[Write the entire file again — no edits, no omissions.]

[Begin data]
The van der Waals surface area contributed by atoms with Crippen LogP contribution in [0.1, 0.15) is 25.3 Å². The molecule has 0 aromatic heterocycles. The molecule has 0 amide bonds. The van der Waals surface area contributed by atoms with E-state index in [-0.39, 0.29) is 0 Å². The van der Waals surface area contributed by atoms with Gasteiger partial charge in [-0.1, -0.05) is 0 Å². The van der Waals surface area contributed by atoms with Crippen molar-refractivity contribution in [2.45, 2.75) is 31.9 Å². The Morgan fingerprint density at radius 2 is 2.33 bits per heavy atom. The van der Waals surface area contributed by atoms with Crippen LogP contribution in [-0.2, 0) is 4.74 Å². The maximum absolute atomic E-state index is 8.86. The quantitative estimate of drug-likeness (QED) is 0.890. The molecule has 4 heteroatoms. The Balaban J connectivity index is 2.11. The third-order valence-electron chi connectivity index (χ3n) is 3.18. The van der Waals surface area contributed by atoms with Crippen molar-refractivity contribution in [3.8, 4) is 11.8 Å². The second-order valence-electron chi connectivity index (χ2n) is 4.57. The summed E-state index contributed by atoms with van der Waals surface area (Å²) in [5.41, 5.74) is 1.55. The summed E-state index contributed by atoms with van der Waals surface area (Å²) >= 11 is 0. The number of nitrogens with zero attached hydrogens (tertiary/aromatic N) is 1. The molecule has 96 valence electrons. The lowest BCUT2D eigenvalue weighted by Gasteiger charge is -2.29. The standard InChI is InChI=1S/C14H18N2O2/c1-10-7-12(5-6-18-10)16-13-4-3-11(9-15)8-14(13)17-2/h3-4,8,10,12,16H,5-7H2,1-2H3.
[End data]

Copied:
The van der Waals surface area contributed by atoms with Crippen LogP contribution in [0.1, 0.15) is 25.3 Å². The molecule has 0 aromatic heterocycles. The molecule has 0 amide bonds. The van der Waals surface area contributed by atoms with E-state index in [-0.39, 0.29) is 0 Å². The van der Waals surface area contributed by atoms with Gasteiger partial charge in [-0.1, -0.05) is 0 Å². The van der Waals surface area contributed by atoms with Crippen molar-refractivity contribution in [2.45, 2.75) is 31.9 Å². The Morgan fingerprint density at radius 2 is 2.33 bits per heavy atom. The van der Waals surface area contributed by atoms with Crippen LogP contribution in [-0.2, 0) is 4.74 Å². The maximum absolute atomic E-state index is 8.86. The quantitative estimate of drug-likeness (QED) is 0.890. The molecule has 4 heteroatoms. The Balaban J connectivity index is 2.11. The third-order valence-electron chi connectivity index (χ3n) is 3.18. The van der Waals surface area contributed by atoms with Crippen molar-refractivity contribution in [3.8, 4) is 11.8 Å². The second-order valence-electron chi connectivity index (χ2n) is 4.57. The summed E-state index contributed by atoms with van der Waals surface area (Å²) in [5.41, 5.74) is 1.55. The summed E-state index contributed by atoms with van der Waals surface area (Å²) >= 11 is 0. The number of nitrogens with zero attached hydrogens (tertiary/aromatic N) is 1. The molecule has 96 valence electrons. The lowest BCUT2D eigenvalue weighted by Gasteiger charge is -2.29. The standard InChI is InChI=1S/C14H18N2O2/c1-10-7-12(5-6-18-10)16-13-4-3-11(9-15)8-14(13)17-2/h3-4,8,10,12,16H,5-7H2,1-2H3.